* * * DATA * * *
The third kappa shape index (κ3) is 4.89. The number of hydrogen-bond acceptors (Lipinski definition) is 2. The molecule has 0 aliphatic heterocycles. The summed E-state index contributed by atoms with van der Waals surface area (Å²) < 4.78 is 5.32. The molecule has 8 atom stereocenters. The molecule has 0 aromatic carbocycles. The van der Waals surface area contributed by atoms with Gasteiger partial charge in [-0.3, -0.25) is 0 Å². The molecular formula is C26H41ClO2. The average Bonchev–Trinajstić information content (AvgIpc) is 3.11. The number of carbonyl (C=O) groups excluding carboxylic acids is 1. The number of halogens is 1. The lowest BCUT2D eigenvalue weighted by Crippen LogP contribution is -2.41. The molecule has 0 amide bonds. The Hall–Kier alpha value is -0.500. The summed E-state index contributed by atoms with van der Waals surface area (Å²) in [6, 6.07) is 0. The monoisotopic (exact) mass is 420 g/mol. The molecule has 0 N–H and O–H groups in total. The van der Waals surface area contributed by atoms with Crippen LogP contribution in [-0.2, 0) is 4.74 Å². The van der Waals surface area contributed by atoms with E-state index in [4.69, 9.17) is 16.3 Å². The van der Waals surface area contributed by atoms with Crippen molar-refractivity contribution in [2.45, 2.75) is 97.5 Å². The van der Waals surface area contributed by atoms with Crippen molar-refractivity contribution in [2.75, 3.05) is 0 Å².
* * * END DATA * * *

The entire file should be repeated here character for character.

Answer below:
The third kappa shape index (κ3) is 4.89. The number of hydrogen-bond acceptors (Lipinski definition) is 2. The molecule has 0 aliphatic heterocycles. The summed E-state index contributed by atoms with van der Waals surface area (Å²) < 4.78 is 5.32. The molecule has 8 atom stereocenters. The molecule has 0 aromatic carbocycles. The van der Waals surface area contributed by atoms with Gasteiger partial charge in [-0.3, -0.25) is 0 Å². The molecular formula is C26H41ClO2. The average Bonchev–Trinajstić information content (AvgIpc) is 3.11. The number of carbonyl (C=O) groups excluding carboxylic acids is 1. The number of halogens is 1. The lowest BCUT2D eigenvalue weighted by Crippen LogP contribution is -2.41. The molecule has 0 amide bonds. The Hall–Kier alpha value is -0.500. The summed E-state index contributed by atoms with van der Waals surface area (Å²) in [6, 6.07) is 0. The monoisotopic (exact) mass is 420 g/mol. The molecule has 0 N–H and O–H groups in total. The van der Waals surface area contributed by atoms with Crippen LogP contribution in [-0.2, 0) is 4.74 Å². The van der Waals surface area contributed by atoms with E-state index in [4.69, 9.17) is 16.3 Å². The van der Waals surface area contributed by atoms with Crippen molar-refractivity contribution in [2.45, 2.75) is 97.5 Å². The van der Waals surface area contributed by atoms with Crippen molar-refractivity contribution in [2.75, 3.05) is 0 Å².